In 1998, MassMutual posted a record net income with 37% net income over the previous year – $359.2 million. As profits increased through 1999, the company announced a new marketing name, MassMutual Financial Group. This was an attempt to strengthen the brand as a diversified financial services company. As Chairman and CEO, Robert Connell foresaw the importance of offering new products and services. Between 1999 and 2001, MassMutual and its domestic insurance subsidiaries launched 40 new products. By 2001, nearly 70% of revenues stemmed from these products.
MassMutual's financial success continued in 2000 – total sales increased by 31% and total assets under management grew from 1999's $206.6 billion to $213.1 billion.
Along with increased monetary growth, MassMutual expanded internationally. MassMutual International purchased CRC Protective Life of Hong Kong, which was renamed as MassMutual Asia. Back in the United States, MassMutual Trust Company was created in 2000, offering investment services and estate planning, in Hartford, Connecticut.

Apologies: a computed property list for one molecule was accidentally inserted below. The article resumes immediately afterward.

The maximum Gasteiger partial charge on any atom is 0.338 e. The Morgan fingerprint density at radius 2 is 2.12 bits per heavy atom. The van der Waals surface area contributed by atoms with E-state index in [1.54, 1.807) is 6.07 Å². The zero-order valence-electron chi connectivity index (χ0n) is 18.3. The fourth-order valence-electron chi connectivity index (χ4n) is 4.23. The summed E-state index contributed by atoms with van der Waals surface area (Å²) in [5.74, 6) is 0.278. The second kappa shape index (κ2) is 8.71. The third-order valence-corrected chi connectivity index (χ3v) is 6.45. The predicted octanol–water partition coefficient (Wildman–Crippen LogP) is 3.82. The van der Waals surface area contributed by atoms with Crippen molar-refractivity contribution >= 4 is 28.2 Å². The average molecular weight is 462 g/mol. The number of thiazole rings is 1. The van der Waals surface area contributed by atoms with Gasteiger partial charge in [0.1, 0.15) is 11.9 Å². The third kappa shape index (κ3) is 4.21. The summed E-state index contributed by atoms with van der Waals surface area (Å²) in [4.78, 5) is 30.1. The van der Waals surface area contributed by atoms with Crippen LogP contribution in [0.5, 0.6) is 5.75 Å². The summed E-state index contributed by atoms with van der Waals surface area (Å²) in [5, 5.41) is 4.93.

Despite the loss of MassMutual's subsidiary OppenheimerFunds' New York offices on September 11, 2001, the subsidiary recovered well, posting strong results along with its parent company for the year. In 2001, MassMutual Financial Group's assets under management reached $234 billion. MassMutual's profit in 2005 rose from $753 million to $810 million.
Under CEO and President Roger Crandall, MassMutual whole life insurance sales rose 28% during the first six months of 2010.
In 2012, MassMutual agreed to purchase The Hartford's Retirement Plans business, ultimately acquiring it January 1, 2013. This acquisition built on MassMutual's record retirement business growth, added complementary markets and distribution capabilities, and nearly doubled the number of retirement plan participants MassMutual served.
MassMutual owns Tremont Capital Management, a feeder fund that fed investors' money to Bernard Madoff's Ponzi scheme and ultimately lost $3.3 billion in the resulting scandal. Irving Picard, the receiver who is recovering money from the Ponzi scheme, extracted a settlement from Tremont worth over one billion dollars.